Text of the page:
When it comes to television, as I said before, I’m pretty spoiled. However, I paid my dues with Castle. I spent four full seasons watching Castle and Beckett’s relationship develop from tension to respect to a love they were both finally willing to admit and accept. I knew from the end of the pilot that I was hooked; I was going to “ship” those two characters until the end. And while there was never really any doubt that Castle and Beckett were going to end up together eventually, it still wasn’t always an easy ride.

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Fangirl Thursday: You Never Forget Your First

Source: starwars.com

Source: starwars.com

When it comes to fandom, first loves often last a lifetime. The first character you ever really related to, the first “ship” that melted your heart, the first book or movie or TV show that kept you up way past your bedtime just thinking about it—they stay with you forever. And like the best first loves, they change you in ways you probably don’t even realize until years later. They become so wrapped up in the fabric of who you are that you don’t know who you’d be if you hadn’t picked up that book or changed the channel at the right time or popped in that VHS tape—and you don’t ever want to know, either.

For me, it always comes back to Star Wars. I first discovered the original trilogy as a little girl of no more than five or six, thanks to my two older cousins. I have fond memories of pretending to be Princess Leia as I ran around with them on the playground, rushing from the “Death Star” (the jungle gym area) to the “Millennium Falcon” (the swings) as we made our escape from my dad, who was always Darth Vader.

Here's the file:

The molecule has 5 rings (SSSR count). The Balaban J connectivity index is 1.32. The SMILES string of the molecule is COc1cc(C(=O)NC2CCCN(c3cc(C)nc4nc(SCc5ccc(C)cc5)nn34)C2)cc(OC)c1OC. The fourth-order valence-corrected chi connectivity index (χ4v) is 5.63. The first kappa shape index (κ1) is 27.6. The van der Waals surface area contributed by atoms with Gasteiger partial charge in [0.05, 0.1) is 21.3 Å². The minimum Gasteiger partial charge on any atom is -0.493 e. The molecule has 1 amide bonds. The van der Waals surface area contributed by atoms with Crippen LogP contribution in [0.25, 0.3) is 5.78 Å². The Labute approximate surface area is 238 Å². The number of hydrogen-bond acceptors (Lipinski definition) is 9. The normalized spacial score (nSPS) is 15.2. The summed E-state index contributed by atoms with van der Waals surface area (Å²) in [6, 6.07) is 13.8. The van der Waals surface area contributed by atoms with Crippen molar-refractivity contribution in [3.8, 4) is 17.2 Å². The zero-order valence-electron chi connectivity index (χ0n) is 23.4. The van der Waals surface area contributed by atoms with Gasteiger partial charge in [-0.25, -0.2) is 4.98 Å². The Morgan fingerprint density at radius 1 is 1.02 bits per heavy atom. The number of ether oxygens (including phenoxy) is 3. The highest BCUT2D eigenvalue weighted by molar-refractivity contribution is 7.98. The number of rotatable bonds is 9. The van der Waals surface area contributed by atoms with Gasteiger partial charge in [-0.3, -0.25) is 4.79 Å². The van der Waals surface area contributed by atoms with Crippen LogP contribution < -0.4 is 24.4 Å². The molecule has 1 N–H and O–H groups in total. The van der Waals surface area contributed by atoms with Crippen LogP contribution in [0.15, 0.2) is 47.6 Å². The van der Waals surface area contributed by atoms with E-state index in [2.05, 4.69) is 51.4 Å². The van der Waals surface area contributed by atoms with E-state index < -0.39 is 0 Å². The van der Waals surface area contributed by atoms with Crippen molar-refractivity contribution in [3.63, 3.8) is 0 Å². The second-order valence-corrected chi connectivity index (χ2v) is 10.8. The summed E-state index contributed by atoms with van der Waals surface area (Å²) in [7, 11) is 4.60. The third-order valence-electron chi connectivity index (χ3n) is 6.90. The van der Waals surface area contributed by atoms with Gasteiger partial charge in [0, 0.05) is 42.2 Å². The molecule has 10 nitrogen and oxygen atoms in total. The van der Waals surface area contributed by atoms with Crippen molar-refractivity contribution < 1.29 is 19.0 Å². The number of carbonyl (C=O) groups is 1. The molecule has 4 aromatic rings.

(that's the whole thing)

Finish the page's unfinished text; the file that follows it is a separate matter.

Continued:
While these early years of Star Wars love gave me my first fictional role model in Princess Leia as well as a certain fondness for scoundrels before I even knew what that word meant, it took until I was 12 for me to really consider myself a Star Wars nerd, complete with the deep sense of engagement, passion, and enthusiasm I attach to the idea of being a nerd. It was the during the spring of seventh grade that I re-discovered the series that had been such a big part of my early childhood, but I now was able to throw myself into it with the single-minded devotion only a preteen girl can possess.

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Choosing to See the Best: A Letter to Emma Swan

This is my newest addition to my collection of letters to female fictional characters who’ve inspired me throughout my years as a fangirl. If you have a letter of your own you’d like to share, check out this post to learn more about the book of letters I’m compiling, and send your letter(s) to nerdygirlnotes@gmail.com